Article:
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Empire State Building History and Its Place in New York Culture
December 27, 2022 By CityPASS
The Empire State Building is one of the most iconic structures in the New York City skyline. Designated as a National Historic Landmark in 1986, this iconic work of architecture is also one of the Seven Wonders of the Modern World according to the American Society of Civil Engineers. This building is easily one of the most recognizable in the United States, so it’s no wonder it has so many accolades.
But what about the Empire State Building’s history? Here are some fascinating facts about the Empire State Building that you might not know but which are sure to surprise and amaze you.
An Overview of the Empire State Building, New York's Historic Landmark
The history of the Empire State Building starts back in 1930 when architect William F. Lamb drew up the plans for the building in just two weeks. His drawings were based on designs from existing buildings in other cities. Interestingly, he started from the top and worked his way down instead of designing from the bottom up.
The site of the Empire State Building is on Fifth Avenue between 33rd Street and 34th Street. Until the 1820s it was a family farm, but then the wealthy Astor family purchased it to start developing it. Headed by the business magnate and real estate developer John Jacob Astor, the family went on to build the famous Waldorf Astoria Hotel on the land in the 1890s, where it stood until the 1920s.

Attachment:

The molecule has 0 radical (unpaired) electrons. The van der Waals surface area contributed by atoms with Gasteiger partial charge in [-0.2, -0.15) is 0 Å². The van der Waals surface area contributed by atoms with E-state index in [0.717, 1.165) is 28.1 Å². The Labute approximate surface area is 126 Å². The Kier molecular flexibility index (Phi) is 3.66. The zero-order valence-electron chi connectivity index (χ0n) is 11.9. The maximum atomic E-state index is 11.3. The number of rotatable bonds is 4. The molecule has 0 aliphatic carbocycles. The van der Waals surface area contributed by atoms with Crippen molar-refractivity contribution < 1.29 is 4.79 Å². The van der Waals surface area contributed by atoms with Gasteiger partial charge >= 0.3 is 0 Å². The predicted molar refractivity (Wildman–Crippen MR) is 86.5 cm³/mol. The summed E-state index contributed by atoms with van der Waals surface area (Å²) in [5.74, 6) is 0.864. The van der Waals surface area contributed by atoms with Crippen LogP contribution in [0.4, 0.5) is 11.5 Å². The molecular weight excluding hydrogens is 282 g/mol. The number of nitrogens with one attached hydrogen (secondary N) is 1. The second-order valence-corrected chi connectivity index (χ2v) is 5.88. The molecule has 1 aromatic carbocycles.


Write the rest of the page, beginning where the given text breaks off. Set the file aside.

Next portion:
The Astor family sold the building to the Bethlehem Engineering Company, which turned it into Empire State Inc. The business was led by a member of the wealthy du Pont family, John Jakub Raskob. He had plans to erect an even bigger building on this site: the Empire State Building.
Competing for the World's Tallest Building Title at 1,454 Feet Tall
Initially, the Empire State Building was to be a 50-story building that would house offices for a number of different companies. After several revisions, the final design was a building with 86 floors with an airship mast to crown it.
At the same time, the Chrysler Building and the 40 Wall Street Building were also under construction and were all competing to be the world’s tallest building. The final design of the Empire State Building proved to be the winner, so it became the world’s tallest building from 1931 until the North Tower of the World Trade Center was built in 1973.
The Empire State Building's Price Tag
Construction of the Empire State Building began in 1930. Despite the stock market crash and the beginning of the Great Depression looming, estimates put the cost of building this skyscraper at $41 million dollars in 1931 currency, which would be nearly a whopping $804 million in today’s money. The land to build on itself cost $6 million, and the materials and construction cost $24.7 million.
To build the Empire State Building, 3,500 workers from 60 different trades worked on a very precise schedule to create the framework. To maximize the budget and save money, all of the logistics had to be perfectly timed out. A miniature railroad was built to carry supplies since it could haul eight times the amount as a wheelbarrow in a faster time and go anywhere on site.